(222 words)

Author(s): Schneider, Johann
[German Version] Iaşi, a city in eastern Romania. Together with Suceava (Polish: Suczawa), Iaşi was intermittently the seat of the dukes and metropolitans of Moldavia from the 15th century onward, and became their permanent seat at the end of the 16th century. In 1642 a synod met in Iaşi which passed the so-called Confessio Orthodoxa (Articles of Faith: II) of P. Mogila. Iaşi stood under Greek (Phanariot) and partly under Russian influence until the 19th century. The transition to the Romanian-national cultural language was effected in Iaşi around …


(919 words)

Author(s): Schöllgen, Georg | Schneider, Johann
[German Version] I. Early Church – II. Orthodox Canon Law I. Early Church The metropolitanate is an outgrowth of the emergence of synods, which in the late 2nd century slowly began to develop into the most important regional ecclesiastical authorities (see also Church polity: I, 3.a). As soon as synods began to assemble regularly on a provincial level (Ecclesiastical province), the bishop of the provincial capital acquired new authority, which increasingly became legally codified. At the beginning of the 4…


(168 words)

Author(s): Schneider, Johann
[German Version] Peć, city on the Bistrica in Kosovo. It appears in documents from the early 13th century, when the archbishop of Žiča moved his see to Peć. Tsar Stefan Dushan (1331–1355) of Serbia named Archbishop Janićije I patriarch of the Serbs and Greeks, thus creating the first Serbian patriarchate of Peć, not recognized by Constantinople. The so-called Patriaršija, with the churches of the Holy Apostles (c. 1230), the Theotokos (before 1337), and St. Demetrius (before 1324), still bears witness to the golden age of Serbo-Byzantine art. After 138…


(124 words)

Author(s): Schneider, Johann
[German Version] from the Greek ἀρχιδιάκονος, is the leader of the deacons in an episcopal see. The archdeacon is attested in East and West from the 4th and 5th centuries on. He is appointed by the bishop and serves as his assistant in the liturgy, in the administration of the diocese, in questions of church discipline, and in care for the poor. The archdeacon re…


(163 words)

Author(s): Schneider, Johann
[English Version] Pec´, Stadt am Fluß Bistrica in der serbischen Provinz Kosovo, die urkundlich Anfang des 13.Jh. erwähnt wird, als der Erzbischof von Zˇicˇa seinen Sitz nach P. verlegte. Zar Stefan Dusˇan (1331–1355) erhob Erzbf. Janic´ije I. 1346 zum »Patriarchen der Serben und Griechen« und schaffte damit das von Konstantinopel nicht anerkannte erste serbische Patriarchat P.; die sog. »Patriarsˇija« in P., mit den Kirchen der hl. Apostel (um 1230), der Gottesmutter (vor 1337) und des hl. Demetr…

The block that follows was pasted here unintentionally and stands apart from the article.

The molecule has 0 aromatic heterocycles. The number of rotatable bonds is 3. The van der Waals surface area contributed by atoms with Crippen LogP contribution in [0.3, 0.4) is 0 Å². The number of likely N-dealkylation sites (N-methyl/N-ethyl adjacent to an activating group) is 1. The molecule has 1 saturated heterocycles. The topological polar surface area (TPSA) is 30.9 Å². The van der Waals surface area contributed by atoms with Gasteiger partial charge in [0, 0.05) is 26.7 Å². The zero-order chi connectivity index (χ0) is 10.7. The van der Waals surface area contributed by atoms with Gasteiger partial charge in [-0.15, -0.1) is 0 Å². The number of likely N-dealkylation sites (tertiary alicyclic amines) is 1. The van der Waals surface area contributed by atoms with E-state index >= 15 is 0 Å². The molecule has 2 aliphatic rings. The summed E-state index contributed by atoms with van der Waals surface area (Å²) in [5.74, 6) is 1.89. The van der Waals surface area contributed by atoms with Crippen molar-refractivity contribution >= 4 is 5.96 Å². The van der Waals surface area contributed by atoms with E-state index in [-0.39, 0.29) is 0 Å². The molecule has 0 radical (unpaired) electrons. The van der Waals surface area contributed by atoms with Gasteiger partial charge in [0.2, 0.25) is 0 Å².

(165 words)

Author(s): Schneider, Johann
[English Version] . Das im Westen der Ukraine gelegene Užgorod (tschechisch Užhorod, ungar. Ungvár) zählte vom MA bis 1918 polit. zum Königreich Ungarn, ab 1919 zur Tschechoslowakei, ab 1940 zu Ungarn, ab 1945 zur Sowjetunion und seit 1991 zur selbständigen Ukraine. Im Konflikt zw. kath. Unionsdruck der Habsburger und dem Konversionsdruck ref. Landesfürsten von Siebenbürgen besiegelten am 23.4.1646 in der Schloßkapelle von U. 63 Priester der orth. Diözese Mukačevo (ukrainisch Mukačivo, ungar.…


(1,444 words)

Author(s): Schneider, Johann
[English Version] I. Allgemein 1.Staat. Die Staatsbez. R. (România) leitet sich vom (Dako-)Rumänischen her, das aufgrund seines lat. Ursprungs zur romanischen Sprachfamilie, der Romania, gehört. Der moderne Staat R. mit der Hauptstadt Bukarest (Bucureşti) entstand nach 1859 nördlich der Donau durch die sukzessive Vereinigung und Sezession von sechs relativ selbständigen Provinzen, die mehrheitlich von Rumänen und von anderen Ethnien bewohnt waren. Die seit 1862 vereinigten Fürstentümer der Moldau u…


(143 words)

Author(s): Schneider, Johann
[English Version] . In den orth. Kirchen ist der V. (z.T. auch Hilfsbf. genannt) dem Bischof (: II.,2.) einer Eparchie zugeordnet und vollkommen von ihm abhängig. Er erfüllt einzelne, spezifische episkopale Dienste im exklusiven Auftrag und mit der Vollmacht des Ortsbischofs. Seine Weihe entspricht der liturgisch-kanonischen Praxis der orth. Bischofsweihe (: II.) und widerspricht andererseits grundlegend sowohl in kirchenrechtlicher als auch dogmatischer Perspektive dem Wesen und Verständnis des B…

Pfarrer-/Pfarrerinnenaus- und -weiterbildung

(4,859 words)

Author(s): Bauer, Karl-Adolf | Rau, Stefan | Schneider, Johann | Pobee, John
[English Version] I. Altertum und Mittelalter Das NT enthält zwar einzelne auf die Person bezogene Angaben über die Voraussetzung zur Übernahme eines kirchl. Amtes (vgl.1Tim 3,2–13 oder Tit 1,6–9), aber keine Hinweise zur Ausbildung. Da das Evangelium Verstehen impliziert und die Person betrifft, mußte sich die Frage nach der theologischen Ausbildung und spirituellen Prägung derer, die zu seiner öfftl. Weitergabe berufen werden, früher oder später stellen. Darin deuten sich die beiden Pole Bildung und Frömmigkeit an, die spannungsvoll aufeinander bezogen sein wollen. Angehe…


(162 words)

Author(s): Schneider, Johann
[English Version] Şaguna, Andrei (Taufname Anastasiu; 1.1.1809 Miskolc – 28.06.1873 Sibiu/Hermannstadt), stammte aus einer aromunischen Kaufmannsfamilie, studierte Jura und Philos. in Pest und besuchte das serbisch-orth. Seminar in Vršac. Seit 1833 Mönch, wurde er 1837 zum Priester, 1848 in Karlowitz zum Bf. der orth. Rumänen in Siebenbürgen geweiht. 1864 wurde er der erste Erzbf. der autonomen rumänisch-orth. Metropolie in Ungarn. Er schuf eine eigenständige Publizistik und erreichte durch die Grü…